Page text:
This could be the year that measuring ESG investing grows up, thanks in large part to investor demand.
"The industry has definitely come a long way over the past decade to really measure ESG," said Michele Giuditta, director of institutional and lead ESG analyst for Cerulli Associates in Boston.
"Asset managers are using data sets that provide metrics and scores. We are seeing a growing number of institutional investors requesting integration" of those metrics with performance, she added.
Cerulli found that 79% of asset managers polled are offering some type of ESG reporting to asset-owner clients, with the most common metric being net carbon footprint. Many of the most widely used metrics are tied to the 17 United Nations-backed Sustainable Development Goals, which are now a decade away from their 2030 target date.
"You are seeing a lot of pension plans and other institutions talking about how they're putting this into place. The nice thing is, a lot is available for free," Ms. Giuditta said.
"A lot is very time-consuming. In many cases, they are picking one or two methods," she said, or teaming up with non-profit organizations or consultants to help with data analysis. Additionally, asset managers report using multiple data sets or raw data to build their own data points most relevant to their clients' interests, she noted.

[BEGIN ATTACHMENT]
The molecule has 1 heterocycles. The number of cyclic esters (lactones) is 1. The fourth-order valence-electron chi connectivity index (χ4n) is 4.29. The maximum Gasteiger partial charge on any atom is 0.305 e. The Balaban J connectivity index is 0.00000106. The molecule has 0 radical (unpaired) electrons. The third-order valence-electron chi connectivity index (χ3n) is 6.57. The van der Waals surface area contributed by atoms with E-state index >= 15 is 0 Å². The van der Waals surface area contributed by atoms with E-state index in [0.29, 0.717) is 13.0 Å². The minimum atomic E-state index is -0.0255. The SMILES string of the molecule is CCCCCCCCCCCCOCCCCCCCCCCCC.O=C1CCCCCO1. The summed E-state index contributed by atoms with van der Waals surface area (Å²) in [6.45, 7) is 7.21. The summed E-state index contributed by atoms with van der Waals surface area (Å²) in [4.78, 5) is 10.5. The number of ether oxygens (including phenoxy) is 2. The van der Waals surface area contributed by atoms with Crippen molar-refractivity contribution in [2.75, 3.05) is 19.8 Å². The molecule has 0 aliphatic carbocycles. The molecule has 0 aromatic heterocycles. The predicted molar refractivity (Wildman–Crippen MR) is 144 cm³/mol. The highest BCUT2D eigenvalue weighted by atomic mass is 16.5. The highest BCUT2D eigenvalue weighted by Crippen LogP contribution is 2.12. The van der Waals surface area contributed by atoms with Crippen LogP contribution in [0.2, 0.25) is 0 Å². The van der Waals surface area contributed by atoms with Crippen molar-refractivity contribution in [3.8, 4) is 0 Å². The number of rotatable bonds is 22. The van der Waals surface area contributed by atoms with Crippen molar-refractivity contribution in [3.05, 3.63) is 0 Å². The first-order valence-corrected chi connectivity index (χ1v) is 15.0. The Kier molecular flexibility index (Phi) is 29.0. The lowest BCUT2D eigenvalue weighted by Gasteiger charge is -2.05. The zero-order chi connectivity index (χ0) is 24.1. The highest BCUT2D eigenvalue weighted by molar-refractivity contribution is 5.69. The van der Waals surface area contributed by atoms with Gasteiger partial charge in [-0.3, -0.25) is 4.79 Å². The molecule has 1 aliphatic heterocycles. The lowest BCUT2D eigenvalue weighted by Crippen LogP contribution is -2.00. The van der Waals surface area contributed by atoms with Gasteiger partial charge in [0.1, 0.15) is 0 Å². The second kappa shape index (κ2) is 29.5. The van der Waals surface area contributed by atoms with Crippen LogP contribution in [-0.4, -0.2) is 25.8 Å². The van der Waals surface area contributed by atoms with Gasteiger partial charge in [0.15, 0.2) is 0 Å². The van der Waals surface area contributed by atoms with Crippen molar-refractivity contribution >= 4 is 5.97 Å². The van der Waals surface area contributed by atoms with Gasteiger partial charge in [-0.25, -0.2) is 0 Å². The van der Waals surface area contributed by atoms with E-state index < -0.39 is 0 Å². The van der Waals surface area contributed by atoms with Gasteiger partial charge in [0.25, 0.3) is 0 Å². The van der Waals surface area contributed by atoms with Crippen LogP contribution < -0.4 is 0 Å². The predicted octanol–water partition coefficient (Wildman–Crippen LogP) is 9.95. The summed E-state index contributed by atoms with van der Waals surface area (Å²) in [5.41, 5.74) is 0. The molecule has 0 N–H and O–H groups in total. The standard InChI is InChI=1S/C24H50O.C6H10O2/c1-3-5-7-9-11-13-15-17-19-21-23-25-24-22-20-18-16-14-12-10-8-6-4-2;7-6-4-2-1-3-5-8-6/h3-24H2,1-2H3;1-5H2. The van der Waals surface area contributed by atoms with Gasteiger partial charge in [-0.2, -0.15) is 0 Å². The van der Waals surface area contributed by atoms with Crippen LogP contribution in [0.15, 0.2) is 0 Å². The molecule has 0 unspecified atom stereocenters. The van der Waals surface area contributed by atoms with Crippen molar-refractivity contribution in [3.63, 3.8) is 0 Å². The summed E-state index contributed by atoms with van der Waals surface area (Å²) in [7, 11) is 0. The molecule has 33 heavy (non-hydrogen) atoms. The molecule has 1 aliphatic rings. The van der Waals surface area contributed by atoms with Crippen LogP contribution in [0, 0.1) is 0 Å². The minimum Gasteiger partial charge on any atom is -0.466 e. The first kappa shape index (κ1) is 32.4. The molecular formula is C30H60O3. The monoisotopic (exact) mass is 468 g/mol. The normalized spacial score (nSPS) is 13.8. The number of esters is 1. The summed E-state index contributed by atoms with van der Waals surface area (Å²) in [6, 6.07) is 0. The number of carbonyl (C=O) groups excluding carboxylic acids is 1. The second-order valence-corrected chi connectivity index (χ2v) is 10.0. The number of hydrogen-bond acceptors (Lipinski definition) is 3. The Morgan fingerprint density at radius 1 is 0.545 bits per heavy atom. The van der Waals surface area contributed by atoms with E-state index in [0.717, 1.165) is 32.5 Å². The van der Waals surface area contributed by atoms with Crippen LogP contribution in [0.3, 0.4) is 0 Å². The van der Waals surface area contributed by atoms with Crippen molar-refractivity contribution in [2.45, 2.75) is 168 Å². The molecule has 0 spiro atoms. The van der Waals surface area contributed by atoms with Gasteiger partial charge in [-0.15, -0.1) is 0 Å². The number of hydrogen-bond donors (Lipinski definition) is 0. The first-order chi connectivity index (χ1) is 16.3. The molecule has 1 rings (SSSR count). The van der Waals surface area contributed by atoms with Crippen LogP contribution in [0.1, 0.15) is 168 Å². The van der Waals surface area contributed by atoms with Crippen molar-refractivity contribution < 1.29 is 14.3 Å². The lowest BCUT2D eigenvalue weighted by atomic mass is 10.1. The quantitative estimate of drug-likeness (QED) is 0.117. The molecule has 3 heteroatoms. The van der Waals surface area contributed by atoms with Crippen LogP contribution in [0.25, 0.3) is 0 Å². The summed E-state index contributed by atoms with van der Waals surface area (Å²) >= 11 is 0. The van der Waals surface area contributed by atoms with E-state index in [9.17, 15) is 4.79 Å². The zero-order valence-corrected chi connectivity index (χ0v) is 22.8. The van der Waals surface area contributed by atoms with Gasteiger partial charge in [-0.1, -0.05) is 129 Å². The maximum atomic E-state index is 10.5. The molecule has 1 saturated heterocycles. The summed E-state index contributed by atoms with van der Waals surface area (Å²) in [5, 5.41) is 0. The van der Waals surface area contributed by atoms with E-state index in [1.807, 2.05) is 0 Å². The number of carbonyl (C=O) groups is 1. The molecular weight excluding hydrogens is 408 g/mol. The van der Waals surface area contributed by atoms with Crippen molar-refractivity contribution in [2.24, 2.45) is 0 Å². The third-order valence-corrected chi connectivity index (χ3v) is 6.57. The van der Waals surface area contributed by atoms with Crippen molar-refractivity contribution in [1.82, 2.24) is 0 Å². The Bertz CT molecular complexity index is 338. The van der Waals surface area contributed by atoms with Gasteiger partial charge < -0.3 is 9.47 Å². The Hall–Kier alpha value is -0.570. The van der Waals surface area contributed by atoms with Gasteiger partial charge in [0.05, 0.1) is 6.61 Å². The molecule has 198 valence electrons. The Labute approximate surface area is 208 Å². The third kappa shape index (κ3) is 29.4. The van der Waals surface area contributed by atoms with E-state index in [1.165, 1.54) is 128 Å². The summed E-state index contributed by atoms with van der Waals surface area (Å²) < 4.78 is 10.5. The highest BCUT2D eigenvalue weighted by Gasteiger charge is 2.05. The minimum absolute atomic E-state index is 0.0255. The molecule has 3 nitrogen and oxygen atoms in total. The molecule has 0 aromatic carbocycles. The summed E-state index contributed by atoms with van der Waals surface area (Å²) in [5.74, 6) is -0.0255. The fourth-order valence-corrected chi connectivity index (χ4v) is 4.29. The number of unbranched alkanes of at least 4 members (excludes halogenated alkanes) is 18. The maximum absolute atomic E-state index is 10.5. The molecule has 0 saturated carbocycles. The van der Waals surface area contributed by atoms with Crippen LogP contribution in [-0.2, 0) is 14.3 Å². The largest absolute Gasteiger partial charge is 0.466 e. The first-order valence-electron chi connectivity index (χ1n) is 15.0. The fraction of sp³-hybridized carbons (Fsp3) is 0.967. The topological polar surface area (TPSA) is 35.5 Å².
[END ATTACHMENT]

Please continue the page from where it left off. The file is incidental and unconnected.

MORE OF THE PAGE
A lot also depends on how companies disclose their ESG-related activity or risks. A 2020 proxy season preview released by the EY Center for Board Matters found that for investors trying to assess how companies are managing environmental and social risk and opportunities, 85% cited a lack of standardization and perceived gaps in company reporting.
That is expected to change with growing adoption of 77 industry-specific sustainability accounting standards published in November 2018 by the Sustainability Accounting Standards Board. The standards and a "Materiality Map" are aimed at helping companies identify and communicate performance on the sustainability issues most relevant to financial performance. SASB CEO Janine Guillot credits the organization's investor advisory group, with 44 member organizations and a collective $33 trillion in assets under management, for much of the momentum. Since the SASB standards were codified, more than 100 companies in 15 countries are using them to communicate with investors.